Do you really need to go out to buy such-and-such? Would you go out to get it in the middle of a hurricane? Would you go out to get it in the middle of a blizzard? We're in a blizzard right now where the snow is invisible and it can kill you.

For anyone to go in public either means infecting others or getting infected themselves.

I told my mother that, if she wants to be alive at the end of this summer, she needs to stay inside.
Secretly, though, I fear it's too late for her. Last night, I had a Last Supper of sorts with my mother. The COVID-19 cases we see reported, today, in real-time, are actually from a about week ago since the virus takes four to 14 days to incubate. 

This past weekend, Italy updated their medical protocols so that people over 80 years old do not get a ventilator; instead, they get morphine. There simply aren't enough ventilators and there's no reason why that can't happen here once we run out.


Monday, March 16, 2020

What is Germany Doing Differently?

What is Germany doing differently with COVID-19?
If you know (and I mean know, not speculation), then tell me at on Twitter @JoeMoreno.

Germany: 7,272 confirmed cases with only 17 deaths.

France: 6,650 confirm cases with 148 deaths.

United States: 4,287 confirmed cases with 74 deaths.

Is Germany under reporting? Are they providing a different protocol for treatment? Or, are they simply a statistical anomaly?

Click to enlarge.
China has reported single digit new cases for the past few days. Their seemingly draconian solution was lockdown. As of this moment, I am only aware of one municipality that's done this in the U.S., which is San Francisco with a shelter-in-place order effective at midnight. The New Jersey governor is encouraging a statewide curfew going into effect 8 PM – 5 AM.

Sunday, March 15, 2020

What Could Lockdown Look Like in America?

This evening, a green card holding friend asked me, "So, it looks like there will be some sort of martial law forced on us in the next few days." This was obviously a concern arising from the COVID-19 pandemic.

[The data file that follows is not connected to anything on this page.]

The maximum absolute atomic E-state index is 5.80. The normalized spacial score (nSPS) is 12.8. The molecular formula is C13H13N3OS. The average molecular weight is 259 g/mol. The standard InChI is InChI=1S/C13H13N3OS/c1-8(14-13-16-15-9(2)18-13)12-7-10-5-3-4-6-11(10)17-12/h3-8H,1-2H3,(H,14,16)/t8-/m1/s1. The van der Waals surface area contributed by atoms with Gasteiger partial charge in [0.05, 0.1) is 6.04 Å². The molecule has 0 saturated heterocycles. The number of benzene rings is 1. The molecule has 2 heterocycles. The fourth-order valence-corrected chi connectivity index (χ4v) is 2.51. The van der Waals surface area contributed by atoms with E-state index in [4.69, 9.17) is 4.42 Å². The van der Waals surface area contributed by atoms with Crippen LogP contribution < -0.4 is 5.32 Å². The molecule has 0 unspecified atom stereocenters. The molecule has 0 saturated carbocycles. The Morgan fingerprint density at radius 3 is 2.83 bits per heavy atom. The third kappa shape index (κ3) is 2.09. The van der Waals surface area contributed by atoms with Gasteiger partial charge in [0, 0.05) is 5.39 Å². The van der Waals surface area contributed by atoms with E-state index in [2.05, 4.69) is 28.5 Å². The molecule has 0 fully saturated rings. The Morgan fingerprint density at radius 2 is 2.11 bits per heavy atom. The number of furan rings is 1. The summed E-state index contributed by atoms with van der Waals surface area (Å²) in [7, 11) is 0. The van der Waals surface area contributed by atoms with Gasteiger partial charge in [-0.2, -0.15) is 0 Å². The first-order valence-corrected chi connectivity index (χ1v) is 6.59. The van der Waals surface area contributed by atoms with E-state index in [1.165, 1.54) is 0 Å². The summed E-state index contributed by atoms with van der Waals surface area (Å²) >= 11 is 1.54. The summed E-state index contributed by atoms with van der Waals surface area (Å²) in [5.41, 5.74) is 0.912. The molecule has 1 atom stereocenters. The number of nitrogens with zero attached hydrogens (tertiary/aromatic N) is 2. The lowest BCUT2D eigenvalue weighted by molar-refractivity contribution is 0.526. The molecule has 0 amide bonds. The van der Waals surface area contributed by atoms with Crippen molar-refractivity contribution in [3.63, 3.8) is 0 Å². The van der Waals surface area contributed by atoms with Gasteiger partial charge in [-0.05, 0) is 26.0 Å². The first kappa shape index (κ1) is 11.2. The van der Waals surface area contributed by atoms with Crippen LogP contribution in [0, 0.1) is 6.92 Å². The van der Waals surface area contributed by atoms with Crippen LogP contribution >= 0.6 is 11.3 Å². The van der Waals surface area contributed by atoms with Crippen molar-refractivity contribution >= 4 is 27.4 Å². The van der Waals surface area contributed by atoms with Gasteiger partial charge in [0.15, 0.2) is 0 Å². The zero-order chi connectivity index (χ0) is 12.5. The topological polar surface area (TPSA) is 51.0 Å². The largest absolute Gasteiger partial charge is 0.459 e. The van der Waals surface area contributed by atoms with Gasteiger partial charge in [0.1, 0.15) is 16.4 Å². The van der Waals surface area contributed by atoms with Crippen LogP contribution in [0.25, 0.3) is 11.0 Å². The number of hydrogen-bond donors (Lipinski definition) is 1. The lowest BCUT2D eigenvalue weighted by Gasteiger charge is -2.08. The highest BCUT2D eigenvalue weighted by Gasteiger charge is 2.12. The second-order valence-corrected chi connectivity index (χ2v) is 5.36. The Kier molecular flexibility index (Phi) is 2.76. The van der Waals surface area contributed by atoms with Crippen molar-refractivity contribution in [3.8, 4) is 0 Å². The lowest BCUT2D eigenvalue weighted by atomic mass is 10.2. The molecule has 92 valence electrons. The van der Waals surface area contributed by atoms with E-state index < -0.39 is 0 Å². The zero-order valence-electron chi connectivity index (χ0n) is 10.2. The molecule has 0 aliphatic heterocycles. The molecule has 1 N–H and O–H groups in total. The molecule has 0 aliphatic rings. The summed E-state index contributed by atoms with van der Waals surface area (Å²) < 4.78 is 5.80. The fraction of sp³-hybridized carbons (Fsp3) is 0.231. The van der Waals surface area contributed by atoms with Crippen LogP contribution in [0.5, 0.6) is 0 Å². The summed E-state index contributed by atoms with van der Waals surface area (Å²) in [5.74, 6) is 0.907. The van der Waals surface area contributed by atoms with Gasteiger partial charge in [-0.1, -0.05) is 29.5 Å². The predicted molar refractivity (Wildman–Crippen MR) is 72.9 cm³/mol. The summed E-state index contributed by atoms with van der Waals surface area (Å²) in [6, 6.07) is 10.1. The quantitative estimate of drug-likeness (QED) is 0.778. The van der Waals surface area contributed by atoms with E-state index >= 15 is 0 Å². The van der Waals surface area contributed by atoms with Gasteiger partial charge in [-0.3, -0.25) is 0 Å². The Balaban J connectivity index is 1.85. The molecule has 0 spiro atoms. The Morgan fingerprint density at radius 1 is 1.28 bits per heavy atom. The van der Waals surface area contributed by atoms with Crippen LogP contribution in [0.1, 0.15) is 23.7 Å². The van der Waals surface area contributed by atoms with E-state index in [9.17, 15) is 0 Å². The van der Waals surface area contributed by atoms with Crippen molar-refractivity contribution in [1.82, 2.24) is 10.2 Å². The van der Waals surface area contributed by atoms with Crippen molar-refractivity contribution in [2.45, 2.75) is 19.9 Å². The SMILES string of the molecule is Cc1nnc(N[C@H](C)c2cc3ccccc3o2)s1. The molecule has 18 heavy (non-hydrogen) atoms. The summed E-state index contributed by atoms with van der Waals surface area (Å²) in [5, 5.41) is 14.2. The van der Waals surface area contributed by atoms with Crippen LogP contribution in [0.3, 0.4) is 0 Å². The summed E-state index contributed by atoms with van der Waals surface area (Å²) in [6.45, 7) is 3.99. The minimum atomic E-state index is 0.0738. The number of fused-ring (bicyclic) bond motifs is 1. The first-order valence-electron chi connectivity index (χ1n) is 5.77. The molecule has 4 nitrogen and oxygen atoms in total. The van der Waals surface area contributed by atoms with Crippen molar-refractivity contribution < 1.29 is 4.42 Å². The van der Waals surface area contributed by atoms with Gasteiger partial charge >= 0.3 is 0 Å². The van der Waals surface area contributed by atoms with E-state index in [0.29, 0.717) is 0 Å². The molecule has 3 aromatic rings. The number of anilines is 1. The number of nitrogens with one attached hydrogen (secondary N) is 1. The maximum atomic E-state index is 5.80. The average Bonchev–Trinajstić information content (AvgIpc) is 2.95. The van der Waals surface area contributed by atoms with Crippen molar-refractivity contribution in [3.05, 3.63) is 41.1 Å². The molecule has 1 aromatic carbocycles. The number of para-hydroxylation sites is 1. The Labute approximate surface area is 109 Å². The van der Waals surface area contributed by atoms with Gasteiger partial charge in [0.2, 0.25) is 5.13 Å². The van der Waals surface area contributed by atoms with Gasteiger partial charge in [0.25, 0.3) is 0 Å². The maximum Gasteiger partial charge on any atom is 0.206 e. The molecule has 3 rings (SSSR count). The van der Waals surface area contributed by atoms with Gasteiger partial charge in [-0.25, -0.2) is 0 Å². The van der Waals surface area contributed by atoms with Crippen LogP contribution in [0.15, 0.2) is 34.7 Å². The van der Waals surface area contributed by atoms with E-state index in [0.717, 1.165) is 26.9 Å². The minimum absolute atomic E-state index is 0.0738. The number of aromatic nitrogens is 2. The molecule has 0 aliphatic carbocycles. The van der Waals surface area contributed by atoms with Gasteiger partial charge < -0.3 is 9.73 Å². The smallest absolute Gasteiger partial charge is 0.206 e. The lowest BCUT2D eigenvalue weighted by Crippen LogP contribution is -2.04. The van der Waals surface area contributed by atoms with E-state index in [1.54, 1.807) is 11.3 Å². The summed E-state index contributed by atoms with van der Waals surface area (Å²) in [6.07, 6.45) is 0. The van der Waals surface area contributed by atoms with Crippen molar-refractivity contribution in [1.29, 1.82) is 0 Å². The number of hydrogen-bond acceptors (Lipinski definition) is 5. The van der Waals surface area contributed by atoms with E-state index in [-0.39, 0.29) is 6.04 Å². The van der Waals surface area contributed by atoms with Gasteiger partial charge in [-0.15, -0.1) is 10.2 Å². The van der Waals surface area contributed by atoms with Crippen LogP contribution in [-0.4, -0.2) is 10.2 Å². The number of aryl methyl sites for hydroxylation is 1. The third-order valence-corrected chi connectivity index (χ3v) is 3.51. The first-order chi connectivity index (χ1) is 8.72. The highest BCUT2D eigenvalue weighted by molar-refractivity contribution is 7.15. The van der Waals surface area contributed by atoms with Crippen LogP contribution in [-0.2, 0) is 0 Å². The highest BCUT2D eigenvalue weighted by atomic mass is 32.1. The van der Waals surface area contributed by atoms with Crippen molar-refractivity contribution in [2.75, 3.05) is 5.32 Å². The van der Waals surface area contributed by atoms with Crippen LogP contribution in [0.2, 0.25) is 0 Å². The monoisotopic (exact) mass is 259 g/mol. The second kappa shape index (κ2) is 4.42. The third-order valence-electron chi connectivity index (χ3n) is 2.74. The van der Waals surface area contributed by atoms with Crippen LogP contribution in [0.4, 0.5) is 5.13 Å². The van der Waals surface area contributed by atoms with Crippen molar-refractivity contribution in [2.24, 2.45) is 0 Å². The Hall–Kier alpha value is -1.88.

For starters, it wouldn't be referred to as martial law. But, no matter what it's called, it would probably be modeled after what we're seeing in Italy and Spain, which is much less draconian than China's approach to contain COVID-19.

Ultimately, the right to life transcends human rights. 

If we do reach the point of lockdown, it probably wouldn't go into effect immediately, so people can relocate. In practice, it might start with a curfew and then lockdown might go into effect at midnight on such and such date.

But, the reason for her question was, what if she ends up at home, alone? The thought of that was making her feel at bit vulnerable. That led to a conversation about the 2nd AmendmentMost foreigners are puzzled by America's love of guns and she feels that, since "everyone" has them, it puts her at a disadvantage.



Second Amendment

In theory, I've always envisioned our Forefathers's primary intent of the 2nd Amendment as a way for citizens to keep the government in check. This is no longer practical given the disproportionate balance of power between citizens and the government. Citizens, at most, have semi-automatic assault rifles whereas the government has tanks, bombs, planes, weapons of mass destruction, etc. 

In practice, I see a more likely purpose for the 2nd Amendment would be if the country, state, or city moves to lockdown and law enforcement can't respond to crimes. 

This thought comes to mind after a friend, originally from another country, asked me about what lockdown could like as she voiced her concerns of being alone if movement was prohibited.

Wednesday, March 11, 2020

My Thoughts on COVID-19 (Coronavirus)

COVID-19 has a mortality rate about 40 – 60 times greater than the flu with a virus contagion rate greater than the flu. (Mortality rate for the flu is 0.07%. COVID-19 is approximately 2 – 3%)

A key difference between the flu and COVID-19 is that COVID-19 requires a higher rate of hospital stays. 1 in 5 people with COVID-19 require a hospital stay, the medium length of stay is two weeks. The flu, on the other hand, can typically be treated at home.

However, these statistics are based on reported cases of both the flu and COVID-19 and, for both, many cases go unreported. 

Conservative indications are about half a million deaths in the US, this season. That means someone you know will die from this. 

This will get so much worse before it gets better and I am not a doom and gloomer. Good luck. Hang tight. See you at the end of summer for the first wave.